In Celebration of Our New Book, We Asked 18 Tastemakers to Name Their Favorite Objects

In our new book, How to Live With Objects, we try not to play favorites: We selected more than 150 vintage and contemporary objects to appear in its pages, and for the most part, we couldn’t believe our luck that we got to be showcasing any of them in a book, much less one that we’re absolutely not going to be shy about calling the new “bible of modern home decor and style” (thank you Vanity Fair!) However, god knows we love a list — in fact, there’s a whole section of the book devoted to asking people from Alison Roman to Athena Calderone to name their most cherished possessions — so to celebrate the book’s launch next week, we widened the circle to include some of our favorite people in design and fashion, sounding off about their favorite objects, both vintage and contemporary. We gave our subjects the option to choose either things they actually lived with, or items on their fantasy wish list; from Sally Breer’s dessert-inspired vintage lamp to Tekla Severin’s dream $20K Panton sofa, they did not disappoint.

Sally Breer, interior designer

Vintage (top): Profiterole table lamp by Sergio Asti for Martinelli Luce (1970)
“I think objects — and spaces! — should be elegant with a dose of absurdity. Without irreverence or a sense of humor, it’s just a pretty object, not a dynamic one. Imagine a pretty face that can’t tell a joke — boring! This light is an excellent example of that balance. The shape is juvenile, like mounds of ice cream covered in chocolate sauce (hence the name). But the fiberglass and refined minimal construction make it an incredibly elegant object. I am also just such a sucker for the glowy light that fiberglass gives off.”

Contemporary: Pair of cedar Dan John Anderson tables, 2019
“This is a sentimental favorite. My husband and I commissioned this pair of tables from Dan as our wedding present. He built them so that when you push them together they sort of interlock; he wasn’t sure if he could do it, but he pulled it off! The rawness of solid cedar, contrasted with such an unnatural shape and sheen is what makes Dan’s work (and these stools) so special. Besides being beautiful, they’re also mega durable. Even before kids, I’ve always been drawn to things that feel special but not precious and because these are solid they can be used as table or stool.” Photos by Laure Joliet

Alan Eckstein, Somerset House

Vintage (top): Élysée Floor Lamp by Pierre Paulin, 1972
“This lamp is such a work of art. When you see it in person, you get it; it makes any room instantly modern. The light you get from it is warm and nice, and the finish is so different from other lamps — the craftsmanship is outrageous. I collect Paulin, and I bought this lamp the same day my son was born thinking that this is something I could pass down to him. It was a scary thing to buy because of the price but there was this magic in the air and that was a way of celebrating, in my own way.” Photo by Clement Pascal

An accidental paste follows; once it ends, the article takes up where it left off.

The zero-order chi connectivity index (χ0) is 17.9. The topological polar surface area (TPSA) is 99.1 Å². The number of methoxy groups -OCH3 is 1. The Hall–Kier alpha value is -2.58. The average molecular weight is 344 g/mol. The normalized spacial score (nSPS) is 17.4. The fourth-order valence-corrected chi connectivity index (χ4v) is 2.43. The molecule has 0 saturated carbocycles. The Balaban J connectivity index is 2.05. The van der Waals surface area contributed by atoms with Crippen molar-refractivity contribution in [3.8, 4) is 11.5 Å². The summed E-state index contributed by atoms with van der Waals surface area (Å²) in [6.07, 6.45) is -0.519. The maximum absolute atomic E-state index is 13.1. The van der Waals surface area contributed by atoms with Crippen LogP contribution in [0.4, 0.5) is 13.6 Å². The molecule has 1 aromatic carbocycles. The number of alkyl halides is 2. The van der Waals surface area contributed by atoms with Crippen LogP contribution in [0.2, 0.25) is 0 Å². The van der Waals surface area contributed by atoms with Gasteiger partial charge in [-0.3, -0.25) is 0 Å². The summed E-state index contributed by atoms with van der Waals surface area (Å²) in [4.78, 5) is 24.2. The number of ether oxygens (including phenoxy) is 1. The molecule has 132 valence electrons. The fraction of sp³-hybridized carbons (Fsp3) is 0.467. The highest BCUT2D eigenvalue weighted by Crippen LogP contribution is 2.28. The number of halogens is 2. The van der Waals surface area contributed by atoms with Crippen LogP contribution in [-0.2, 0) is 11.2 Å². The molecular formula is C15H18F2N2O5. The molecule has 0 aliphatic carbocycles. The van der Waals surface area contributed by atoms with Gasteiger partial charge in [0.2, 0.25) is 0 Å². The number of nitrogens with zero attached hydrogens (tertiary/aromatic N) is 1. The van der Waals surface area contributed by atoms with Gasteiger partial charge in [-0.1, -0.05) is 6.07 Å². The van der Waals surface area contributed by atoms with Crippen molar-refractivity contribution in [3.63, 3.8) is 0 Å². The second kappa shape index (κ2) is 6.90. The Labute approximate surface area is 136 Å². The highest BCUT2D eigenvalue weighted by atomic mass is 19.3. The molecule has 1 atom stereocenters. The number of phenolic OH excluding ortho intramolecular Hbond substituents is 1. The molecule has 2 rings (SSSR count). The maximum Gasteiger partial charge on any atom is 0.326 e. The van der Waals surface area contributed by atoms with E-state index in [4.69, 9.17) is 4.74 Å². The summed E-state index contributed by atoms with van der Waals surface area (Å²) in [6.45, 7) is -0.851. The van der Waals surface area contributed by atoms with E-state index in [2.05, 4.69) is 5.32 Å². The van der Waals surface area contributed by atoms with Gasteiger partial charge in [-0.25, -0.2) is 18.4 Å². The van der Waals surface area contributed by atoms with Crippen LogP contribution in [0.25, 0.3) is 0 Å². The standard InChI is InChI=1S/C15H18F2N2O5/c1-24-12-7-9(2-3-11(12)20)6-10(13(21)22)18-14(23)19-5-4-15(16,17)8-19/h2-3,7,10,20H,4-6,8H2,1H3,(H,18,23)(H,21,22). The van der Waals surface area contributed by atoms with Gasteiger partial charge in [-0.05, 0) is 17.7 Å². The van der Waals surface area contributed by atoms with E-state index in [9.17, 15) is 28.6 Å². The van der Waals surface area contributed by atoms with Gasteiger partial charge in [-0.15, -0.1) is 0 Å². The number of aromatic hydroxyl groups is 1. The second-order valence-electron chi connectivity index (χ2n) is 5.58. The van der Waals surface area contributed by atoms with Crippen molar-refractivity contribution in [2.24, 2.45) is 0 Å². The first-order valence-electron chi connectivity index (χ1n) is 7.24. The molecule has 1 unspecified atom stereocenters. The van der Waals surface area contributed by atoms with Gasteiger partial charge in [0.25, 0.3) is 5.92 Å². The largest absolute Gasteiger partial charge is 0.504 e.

Contemporary (top): Bolitas by Dana Arbib
“I have recently been so into glassware from Dana Arbib. I just got a bunch of her drinking glasses, and I can definitely see myself wanting everything she makes.”

Greta Cevenini, stylist

Vintage (top): Block Table by Nanda Vigo, 1972
“Choosing among the many products that exist and that I love is difficult, so I started by choosing designers and products that I’ve had the pleasure of including in some of my set design work. For the vintage product I thought of Nanda Vigo, one of my favorite designers of the past. Nanda was an eclectic artist, totally unconventional, able to combine art, architecture, and design through a very personal reading of space and light. One of my favorite products of hers is the Block Table. It’s an archetypal product, a pure and timeless form. I personally used this piece a few years ago for an editorial in Icon Design magazine. Photo by Jeremias Morandell

Contemporary: Puffy Lounge Chair by Faye Toogood for Hem
“One of my favorite contemporary designers is Faye Toogood; like Nanda, she is a designer with a multidisciplinary approach. She has a style that’s sculptural, rigorous and poetic. Her Puffy Lounge Chair for HEM is a perfect representation of avant-garde design.” Set design for CC-Tapis, photo by Claudia Zalla

Alexandra Lange, architecture and design critic

Vintage (top): Kobenstyle Buffet Server by Jens Quistgaard for Dansk
“To me, the Kobenstyle buffet server will always be yellow, on my grandmother’s buffet, and filled with scalloped potatoes. Ham to its left, broccoli to its right. The handles add a delicate touch, the white interior sets off the food, and the wide opening makes it easy to see just how much is left. The perfect potluck dish.”

Contemporary: GRT Architects Poole Coffee Table
“Are you sensing a theme? I love a butter yellow and it’s mighty hard to find in contemporary objects. These coffee tables combine laminate, which I’ve long thought needed a second look, with chunky legs and a top big enough for board games or a pizza box. I see these as a riff on 1970s dorm decor in the best way.” Photo by Brian W. Ferry